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GPS device-maker Garmin reeling after workers gunned down

JIM SUHR
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In this undated photo provided by Kranti Shalia, Srinivas Kuchibhotla, right, poses for photo with his wife Sunayana Dumala. In the middle of a crowded bar, a 51-year-old former air traffic controller yelled at two Indian men - Kuchibhotla and Alok Madasani - to "get out of my country," witnesses said, then opened fire in an attack that killed one of the men and wounded the other, as well as a third man who tried to help, Thursday, Feb 23, 2017, in Olathe, Kan. (Kranti Shalia via AP)

OLATHE, Kan. (AP) — GPS device-maker Garmin long has revered diversity in its workforce, even when the locale of its ever-sprawling operational headquarters — a largely white Kansas City suburb — didn't reflect it.

It's the place 32-year-old Srinivas Kuchibhotla came to work a few years ago. By his wife's account Friday he willingly spent long hours on an aviation systems engineering team alongside Alok Madasani, a friend and colleague also 32 and from India.

Kuchibhotla's trek led him to have a kinship with his boss, Lebanese native Didier Popadopoulos, who says he moved to America at Kuchibhotla's age and once held the same Garmin job.

But Garmin — a billion-dollar tech giant launched in Kansas as a startup by two men nearly three decades ago — now is reeling, trying to digest Kuchibhotla's shooting death Wednesday at a tavern just a mile down the road from work. Madasani was wounded, along with a stranger who tried to help.

Witnesses say the gunman, Adam Purinton, yelled at the two Indian men to "get out of my country" and opened fire. Purinton, who was arrested hours later at a bar in Missouri, remains jailed on murder and attempted murder charges.

The shooting happened at a time when many have concerns about the treatment of immigrants in the U.S., some of whom feel targeted by the current administration. President Donald Trump has promised to ban certain travelers and been especially vocal about the threat posed by Islamic terrorist groups.

On Friday, Garmin tried to comfort grieving employees at a closed-door vigil inside the auditorium on its campus in Olathe, Kansas. Kuchibhotla's widow, Sunayana Dumala, addressed the group of about 200 workers that included Madasani, who was released from the hospital Thursday.

Laurie Minard, Garmin's vice president of human resources, doesn't believe the shooting will jeopardize its recruitment of workers from overseas.

"We tend to be a family here," she said at the Garmin campus, which is waging a $200 million expansion, with plans announced last August for a new manufacturing and distribution center. "We want people to feel safe. We embrace it. We encourage it. We support it. It's extremely important to us about acceptance."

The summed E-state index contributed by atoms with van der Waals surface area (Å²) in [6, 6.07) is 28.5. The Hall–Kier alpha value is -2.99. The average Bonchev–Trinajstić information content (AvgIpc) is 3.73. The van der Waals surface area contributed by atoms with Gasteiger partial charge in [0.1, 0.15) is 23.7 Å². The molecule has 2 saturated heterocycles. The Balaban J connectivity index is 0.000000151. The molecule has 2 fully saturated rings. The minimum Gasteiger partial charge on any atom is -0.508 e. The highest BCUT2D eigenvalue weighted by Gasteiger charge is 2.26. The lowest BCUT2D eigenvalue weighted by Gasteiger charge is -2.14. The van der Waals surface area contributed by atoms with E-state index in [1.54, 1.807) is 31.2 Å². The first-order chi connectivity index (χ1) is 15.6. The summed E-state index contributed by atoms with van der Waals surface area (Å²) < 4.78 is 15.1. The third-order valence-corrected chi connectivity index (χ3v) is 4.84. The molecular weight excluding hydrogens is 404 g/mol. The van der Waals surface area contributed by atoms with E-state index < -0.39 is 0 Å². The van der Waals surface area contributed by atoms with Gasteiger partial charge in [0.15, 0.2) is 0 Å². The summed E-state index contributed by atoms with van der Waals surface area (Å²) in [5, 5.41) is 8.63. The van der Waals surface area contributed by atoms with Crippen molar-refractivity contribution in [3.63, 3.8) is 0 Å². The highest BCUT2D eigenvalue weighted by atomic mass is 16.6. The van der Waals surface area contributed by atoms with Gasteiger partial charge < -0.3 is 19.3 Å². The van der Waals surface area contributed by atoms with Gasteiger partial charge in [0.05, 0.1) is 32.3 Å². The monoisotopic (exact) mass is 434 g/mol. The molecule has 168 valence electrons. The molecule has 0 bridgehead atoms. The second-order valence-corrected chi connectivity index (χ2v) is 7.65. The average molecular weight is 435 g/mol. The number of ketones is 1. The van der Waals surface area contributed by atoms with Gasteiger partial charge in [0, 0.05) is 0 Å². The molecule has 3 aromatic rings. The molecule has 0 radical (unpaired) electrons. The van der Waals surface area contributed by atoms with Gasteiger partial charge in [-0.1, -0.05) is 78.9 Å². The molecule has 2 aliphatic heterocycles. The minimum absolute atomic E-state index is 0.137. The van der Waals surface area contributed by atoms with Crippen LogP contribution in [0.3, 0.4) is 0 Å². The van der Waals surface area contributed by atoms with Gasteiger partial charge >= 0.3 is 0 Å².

At any given time, she said, more than 100 Garmin employees are in the H-1B program, which lets American companies bring foreigners with technical skills to the U.S. for three to six years.

In an eight-year period until fiscal year 2016, Garmin on average obtained 49 certifications for foreign labor — a prerequisite for hiring with an H-1B visa — for an average of 70 positions, according to the U.S. Department of Labor. During that time, 81 percent of the certified positions were in Olathe, the Labor Department says.

Olathe, whose name means "beautiful" in the Shawnee language, is a well-to-do Kansas City suburb where the median household income is above $77,000 a year.

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Worldwide, Switzerland-based Garmin Ltd. — the Kansas operation's corporate parent — has more than 11,400 workers in 60 offices and last year logged $3.02 billion in revenue. Roughly 2,800 workers are at the Kansas headquarters, which Greater Kansas City Chamber of Commerce spokeswoman Pam Whiting cast as regionally "one of our entrepreneurial success stories" and biggest employers.

Recruiting from overseas isn't at all unusual in the tech industry, which contends there aren't enough Americans with specialized skills the companies need.

Indian immigrants in the U.S. has spiked from about 200,000 in the 1980s to more than 2 million today, as Indian-born scientists and engineers fueled the American tech boom. India received more H-1B visas in the U.S. for its temporary high-skilled workers, about 70 percent, than any other country in 2014.

Stunned by Kuchibhotla's death, Popadopoulos, the Lebanese native who was the man's boss, said he plans to stay the course.

"When this happened, one of the things I started to think about with my wife (was) 'Is it time to leave?'" he said.

Then he thought: "Leave where? I'm from here. I really think Srinivas would want us to stick together and stand up for what's right."

U.S. Sen. Jerry Moran said he left a message with Olathe's mayor, offering to help assure people from India who live in Kansas that the actions leading to Kuchibhotla's death are "not the norm."

"This is not the nature of Kansas, and we welcome people to the United States, particularly a company like Garmin and many others," the Kansas Republican said.

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AP Data Journalist Larry Fenn in New York and AP writers Martha Mendoza in Bangkok and John Hanna in Topeka, Kansas, contributed to this report.